Meeting up with My Pacer: For the last two years, my Run Club buddy, Jan, has paced me for the last 9-10 miles to 3:38:10 and 3:38:20 finishes and he was ready to do it again this year. I was hoping that he would help pace me to a 3:35 this year, but I knew before I met up with him that it was not going to happen. I was excited to see him, but knew that it was going to be brutal for the next few miles.
The Hills: Seeing my friends (Patrick, Nilesh, Glen, & Adam) on that first hill after the Fire House was a huge boost. My family was at the bottom of the first hill so I knew I had to make it there running.
My Weak Point: By Mile 19, I was so tired and my hip flexors were so tight that it was hard to lift my legs. So many people were walking around me and I wanted to walk too. So I told my running buddy, Jan, that I was going to walk for a bit. He was in shock, but did not stop me. I walked a few steps and immediately knew that I was an idiot for making that decision. Walking hurt so much more than running so I went back to my shuffling! Jan was happy to have me moving again.
Trying to Have Fun: After finally accepting that my time goal was not going to happen, I tried to have fun and hugged any friends/family along the course. It was funny to see their reaction as they got soaked from my sweaty hug! I got a little bit of energy with every splash of cold water and smiled to Jan every time we got a little closer to the finish.
The Longest Finish Line Ever: We made it to Boylston Street! I dug deep and pumped my arms for a sprint to the finish. It was the best finish I have ever had in Boston. I could barely stand up straight after I stopped running. Jan was nice enough to hold me up so I did not fall over.
Post Marathon Thoughts: I knew I gave it everything. Coaches will tell me that I should have started out slower, but it was only going to get hotter so there was a slim chance of me running negative splits. Everyone had a different game plan for the race and my game plan was not very common. I was being stubborn and I was not going to change my mind. I wanted to try and see if I could hold my pace, but in the end, the heat was stronger than my legs. I have no regrets.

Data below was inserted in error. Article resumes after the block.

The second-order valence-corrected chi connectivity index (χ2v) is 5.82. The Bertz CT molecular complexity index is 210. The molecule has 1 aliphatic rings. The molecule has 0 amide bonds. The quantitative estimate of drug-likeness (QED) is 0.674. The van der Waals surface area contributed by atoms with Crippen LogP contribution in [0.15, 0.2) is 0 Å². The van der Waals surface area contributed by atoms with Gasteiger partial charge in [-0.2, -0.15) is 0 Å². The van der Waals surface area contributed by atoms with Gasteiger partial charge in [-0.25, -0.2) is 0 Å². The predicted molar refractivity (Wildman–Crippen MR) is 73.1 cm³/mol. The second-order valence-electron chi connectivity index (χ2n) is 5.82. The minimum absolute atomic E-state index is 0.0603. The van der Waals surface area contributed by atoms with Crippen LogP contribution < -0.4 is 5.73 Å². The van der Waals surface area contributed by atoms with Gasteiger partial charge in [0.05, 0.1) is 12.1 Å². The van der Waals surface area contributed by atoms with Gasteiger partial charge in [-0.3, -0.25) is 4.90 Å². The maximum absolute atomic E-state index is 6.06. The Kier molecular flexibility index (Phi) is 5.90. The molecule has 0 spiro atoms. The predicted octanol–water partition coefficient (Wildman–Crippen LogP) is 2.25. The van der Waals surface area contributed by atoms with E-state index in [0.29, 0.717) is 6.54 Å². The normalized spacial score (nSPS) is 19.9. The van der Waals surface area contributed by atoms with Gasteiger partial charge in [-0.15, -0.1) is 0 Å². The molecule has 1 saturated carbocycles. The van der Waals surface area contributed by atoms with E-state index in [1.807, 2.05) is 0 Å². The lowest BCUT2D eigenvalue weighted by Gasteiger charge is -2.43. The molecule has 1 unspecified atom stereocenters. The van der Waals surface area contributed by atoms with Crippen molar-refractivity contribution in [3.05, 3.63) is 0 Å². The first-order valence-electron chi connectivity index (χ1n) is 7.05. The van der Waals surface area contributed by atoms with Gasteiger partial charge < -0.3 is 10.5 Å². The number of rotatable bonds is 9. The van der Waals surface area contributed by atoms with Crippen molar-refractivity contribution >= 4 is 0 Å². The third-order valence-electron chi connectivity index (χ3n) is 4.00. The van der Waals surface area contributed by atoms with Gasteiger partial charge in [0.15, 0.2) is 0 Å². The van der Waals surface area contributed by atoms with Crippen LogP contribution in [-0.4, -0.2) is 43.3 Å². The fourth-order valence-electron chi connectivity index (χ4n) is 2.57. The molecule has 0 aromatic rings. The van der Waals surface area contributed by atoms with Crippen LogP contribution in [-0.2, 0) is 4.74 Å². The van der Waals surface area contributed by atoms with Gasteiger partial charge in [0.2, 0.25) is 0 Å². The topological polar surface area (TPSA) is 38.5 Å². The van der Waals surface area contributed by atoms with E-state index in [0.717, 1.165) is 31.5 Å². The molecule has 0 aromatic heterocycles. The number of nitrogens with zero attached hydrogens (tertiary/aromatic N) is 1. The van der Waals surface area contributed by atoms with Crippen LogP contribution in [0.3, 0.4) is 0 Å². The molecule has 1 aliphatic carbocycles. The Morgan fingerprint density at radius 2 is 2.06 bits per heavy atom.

I raised over $4,000 for cancer research, met many new friends, and had a blast being on the team. Jan and her team at DFMC did an amazing job supporting the team throughout the training season.
Fundraising Update! Thank you to those who have already donated to my run! It means a lot to me!! I am very close to my goal of $5,000!! There is still time to donate! Help make it happen!
Friday was a day of inspiration and I wanted to share the inspiration with my fellow runners. It was also a day of fun photo ops so enjoy!!
The New Balance store had its grand opening in Copley so I stopped by to check it out.
Niketown had the winning wheelchair from the first wheelchair race at the Boston Marathon on display. Bob Hall was the first wheelchair champion at Boston in 1975 with a time of 2:58. Since then, Bob has devoted his life to wheelchair racing and re-designing the wheelchair. Bob’s best marathon time was 1:47.
This year is the 40th anniversary of women running the marathon. I was excited to meet Katherine Switzer, the first registered runner at the Boston Marathon in 1967 before women were allowed to participate in the race. She has inspired many women runners and a photo op resulted in Katherine selling me a copy of her book!
I ended the day with Saucony’s “An Evening of Running Inspiration with an All-Star Panel” at the Cyclorama. It was one of the best pre-race events that I have ever attended!! The panel included Luis Escobar (ultra runner), Mark Herzlich (2012 Super Bowl Champion), Karen Smyers (triathlete), and Bill Rodgers (4 time Boston and NYC Marathon Champion).
Saucony’s “Find Your Strong” campaign is about sharing what inspires you and keeps you going. The panel talked about their experiences and how they found their “strong”. Where do you get your “strong” from??
Luis Escobar talked about Micah True, who passed away last month, and what running meant to Micah. Micah always told others to “Run smooth and run free.” His passion for running and for the Tarahumara tribe in the Copper Canyons inspired many ultra runners.
Mark Herlizch talked about his battle with cancer and how he found his “strong” to come back to football. Mark was determined to beat cancer and return to the football field. He did not accept defeat and he had a great support system that helped get him through chemotherapy, radiation therapy, and surgery.